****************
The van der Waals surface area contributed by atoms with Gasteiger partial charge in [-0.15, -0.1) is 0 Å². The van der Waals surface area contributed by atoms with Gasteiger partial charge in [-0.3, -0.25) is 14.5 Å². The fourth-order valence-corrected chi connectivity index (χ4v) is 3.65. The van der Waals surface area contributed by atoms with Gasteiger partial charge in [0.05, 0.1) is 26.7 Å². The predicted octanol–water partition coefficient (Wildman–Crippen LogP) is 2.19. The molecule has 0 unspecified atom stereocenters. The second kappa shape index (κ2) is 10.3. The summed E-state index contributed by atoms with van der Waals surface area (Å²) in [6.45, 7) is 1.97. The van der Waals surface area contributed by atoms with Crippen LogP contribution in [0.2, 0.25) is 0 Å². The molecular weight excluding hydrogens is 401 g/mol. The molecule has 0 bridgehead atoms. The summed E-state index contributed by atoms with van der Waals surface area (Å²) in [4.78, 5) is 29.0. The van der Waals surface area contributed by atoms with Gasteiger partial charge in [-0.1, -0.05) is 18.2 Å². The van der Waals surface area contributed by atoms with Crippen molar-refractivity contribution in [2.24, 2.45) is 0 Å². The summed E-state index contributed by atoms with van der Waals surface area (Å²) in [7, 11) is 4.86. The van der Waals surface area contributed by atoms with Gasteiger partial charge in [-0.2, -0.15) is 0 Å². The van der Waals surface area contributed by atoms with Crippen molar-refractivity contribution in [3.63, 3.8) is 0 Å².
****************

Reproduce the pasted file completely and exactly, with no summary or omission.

The van der Waals surface area contributed by atoms with Gasteiger partial charge in [-0.15, -0.1) is 0 Å². The van der Waals surface area contributed by atoms with Gasteiger partial charge in [-0.3, -0.25) is 14.5 Å². The fourth-order valence-corrected chi connectivity index (χ4v) is 3.65. The van der Waals surface area contributed by atoms with Gasteiger partial charge in [0.05, 0.1) is 26.7 Å². The predicted octanol–water partition coefficient (Wildman–Crippen LogP) is 2.19. The molecule has 0 unspecified atom stereocenters. The second kappa shape index (κ2) is 10.3. The summed E-state index contributed by atoms with van der Waals surface area (Å²) in [6.45, 7) is 1.97. The van der Waals surface area contributed by atoms with Crippen LogP contribution in [0.2, 0.25) is 0 Å². The molecular weight excluding hydrogens is 401 g/mol. The molecule has 0 bridgehead atoms. The summed E-state index contributed by atoms with van der Waals surface area (Å²) in [4.78, 5) is 29.0. The van der Waals surface area contributed by atoms with Gasteiger partial charge in [-0.1, -0.05) is 18.2 Å². The van der Waals surface area contributed by atoms with Crippen molar-refractivity contribution in [2.24, 2.45) is 0 Å². The summed E-state index contributed by atoms with van der Waals surface area (Å²) in [7, 11) is 4.86. The van der Waals surface area contributed by atoms with Gasteiger partial charge in [-0.2, -0.15) is 0 Å². The van der Waals surface area contributed by atoms with Crippen molar-refractivity contribution in [3.63, 3.8) is 0 Å².